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Only a ‘small chance’ a promising coronavirus vaccine is ready by Christmas

November 4th, 2020 at 6:08 PM
Coronavirus Vaccine Oxford
  • The first coronavirus vaccine results might be ready in the coming weeks, but there’s no guarantee that immunization campaigns can start by Christmas.
  • Oxford professor Andrew Pollard, a leading researcher on the promising COVID-19 vaccine developed with AstraZeneca, told UK Parliament that there’s only a “small chance” the drug is ready by Christmas.
  • The UK is already conducting rolling reviews of coronavirus vaccine frontrunners, as is the European Union. But there’s no way to tell when and if any of the advanced drugs will receive approvals for emergency use.

Several vaccine frontrunners are close to the end of Phase 3 trials, at which point the drugmakers will know whether their experimental medications are effective and safe against the novel coronavirus. According to estimates, the final clinical trial results for at least three vaccine candidates will start coming in this month, with AstraZeneca/Oxford, Moderna, and Pfizer/BioNTech all expected to share news soon. The drugs that clear the efficacy and safety requirements will move forward to emergency use authorization processes and the first COVID-19 vaccinations might start before the end of 2020.

Considering the recent developments in the US and Europe, Pfizer looks like the most likely company to file for emergency use. Things are different in Europe, where both the UK and the EU are fast-tracking coronavirus vaccine research efforts. AstraZeneca had its Phase 3 study halted in the US for several weeks longer than in Europe after a safety incident in early September. That’s why the drug might be approved earlier in Europe than in the US. But an Oxford scientist thinks there’s only a “small chance” that immunizations campaigns can start before Christmas in Great Britain.

“I think there is a small chance of that being possible, but I just don’t know,” Oxford professor Andrew Pollard told members of parliament during a joint hearing of the House of Commons’ science and health committees. Pollard is the lead scientist on the Oxford trial, which means he’s also blinded to the study’s progress. The companies involved in Phase 3 trials do not have access to the data, with independent committees evaluating the progress.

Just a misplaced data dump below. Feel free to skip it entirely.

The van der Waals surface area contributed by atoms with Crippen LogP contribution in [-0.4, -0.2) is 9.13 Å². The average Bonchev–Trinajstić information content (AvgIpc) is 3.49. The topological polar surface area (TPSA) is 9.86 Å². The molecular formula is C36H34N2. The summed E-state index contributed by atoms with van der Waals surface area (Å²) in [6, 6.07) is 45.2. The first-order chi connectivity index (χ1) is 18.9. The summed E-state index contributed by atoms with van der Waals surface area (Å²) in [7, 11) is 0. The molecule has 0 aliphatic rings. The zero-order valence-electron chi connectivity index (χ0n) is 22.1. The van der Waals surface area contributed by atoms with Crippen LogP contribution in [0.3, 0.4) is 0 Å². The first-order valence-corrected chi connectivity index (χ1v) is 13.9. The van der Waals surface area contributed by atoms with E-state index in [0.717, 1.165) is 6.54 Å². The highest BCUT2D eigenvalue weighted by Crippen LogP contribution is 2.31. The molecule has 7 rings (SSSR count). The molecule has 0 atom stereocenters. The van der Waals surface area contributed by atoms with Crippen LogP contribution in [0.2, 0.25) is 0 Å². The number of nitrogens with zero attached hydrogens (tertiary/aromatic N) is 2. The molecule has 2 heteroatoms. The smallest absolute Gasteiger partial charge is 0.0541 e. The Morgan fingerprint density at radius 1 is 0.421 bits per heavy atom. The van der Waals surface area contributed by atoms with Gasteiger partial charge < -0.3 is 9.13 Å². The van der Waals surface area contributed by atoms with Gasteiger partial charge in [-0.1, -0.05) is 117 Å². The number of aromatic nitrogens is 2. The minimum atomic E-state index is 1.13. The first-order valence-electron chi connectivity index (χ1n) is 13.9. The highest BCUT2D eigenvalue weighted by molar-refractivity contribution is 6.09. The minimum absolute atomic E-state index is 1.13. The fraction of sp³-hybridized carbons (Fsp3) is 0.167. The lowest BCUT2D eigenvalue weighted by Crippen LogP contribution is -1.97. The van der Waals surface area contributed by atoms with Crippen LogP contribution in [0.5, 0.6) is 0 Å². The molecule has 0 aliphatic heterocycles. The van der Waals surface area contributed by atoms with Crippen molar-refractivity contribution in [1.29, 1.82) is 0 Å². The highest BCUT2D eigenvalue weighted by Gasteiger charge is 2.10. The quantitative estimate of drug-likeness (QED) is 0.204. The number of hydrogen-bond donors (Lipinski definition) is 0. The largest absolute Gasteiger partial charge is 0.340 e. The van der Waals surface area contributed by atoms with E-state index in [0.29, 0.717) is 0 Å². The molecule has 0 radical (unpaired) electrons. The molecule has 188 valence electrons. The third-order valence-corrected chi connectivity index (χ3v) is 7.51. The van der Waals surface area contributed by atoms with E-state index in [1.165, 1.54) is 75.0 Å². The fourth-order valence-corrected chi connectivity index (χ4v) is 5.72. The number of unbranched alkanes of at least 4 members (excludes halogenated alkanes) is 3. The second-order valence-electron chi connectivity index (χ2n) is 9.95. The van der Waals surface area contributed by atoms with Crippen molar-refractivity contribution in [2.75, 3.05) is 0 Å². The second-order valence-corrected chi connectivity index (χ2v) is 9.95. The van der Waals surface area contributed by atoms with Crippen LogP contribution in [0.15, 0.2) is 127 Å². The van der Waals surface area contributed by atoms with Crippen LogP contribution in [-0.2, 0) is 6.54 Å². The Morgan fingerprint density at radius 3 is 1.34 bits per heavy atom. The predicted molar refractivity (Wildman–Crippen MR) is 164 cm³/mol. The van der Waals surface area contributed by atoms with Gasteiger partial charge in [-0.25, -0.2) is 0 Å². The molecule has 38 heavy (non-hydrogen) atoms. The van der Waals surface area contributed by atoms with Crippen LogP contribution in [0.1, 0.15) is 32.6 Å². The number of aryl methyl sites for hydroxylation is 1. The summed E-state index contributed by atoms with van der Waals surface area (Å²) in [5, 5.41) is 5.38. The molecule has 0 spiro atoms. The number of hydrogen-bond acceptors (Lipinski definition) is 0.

“I’m optimistic that we could reach that point before the end of this year to do an analysis,” the professor said, per The Guardian. “We absolutely need that to happen, so there’s very careful scrutiny of everything that’s been done in the clinical trials, to look at their integrity and the quality of the data, and to verify that the results are correct.”

Pollard also noted that questions would arise once the results are known. He said that a good result would be having vaccines with significant efficacy. “Whether that’s 50, 60, 70, 80, or whatever the figure is, that is an enormous achievement, it means that there are, from a health system point of view, fewer people with Covid going into hospital,” he said. “People who develop cancer can have their operations and all their chemotherapy.”

The US FDA has a minimum threshold of 50% efficacy for coronavirus vaccines, but Europe will not set a minimum efficacy level. A 50% efficacy would mean that the number of COVID-19 in the placebo group would be at least double the number of infections in the group that got the actual vaccine. The object of vaccines won’t be to stop the infection but to stop severe illness, Dr. Fauci explained a few days ago.

The Oxford scientist said it’s possible that other vaccines might be approved before the Oxford one and that he hoped there would be lots of successes. Access to multiple vaccines would be needed to meet global demand.

The head of the UK vaccines taskforce, Kate Bingham, told the same committee that “we could be weeks away” from looking at the interim data for two vaccines, including the AstraZeneca and the Pfizer candidates. The UK has inked deals for both drugs, as did the US.

Bingham confirmed that vaccine manufacturing is already underway, and it’s scaling up at an unprecedented speed, “starting with low numbers of doses – by which I do mean millions of doses, but not tens of millions of doses initially – so that we will end up with 100 million doses that we’ve secured from AZ in the first half of next year.” The drugs will only be used if the vaccines are safe and effective, researchers and company officials explained in the past, saying it’s worth risking early production runs to have some vaccine doses ready if and when regulators approve them.

Chris Smith started writing about gadgets as a hobby, and before he knew it he was sharing his views on tech stuff with readers around the world. Whenever he's not writing about gadgets he miserably fails to stay away from them, although he desperately tries. But that's not necessarily a bad thing.

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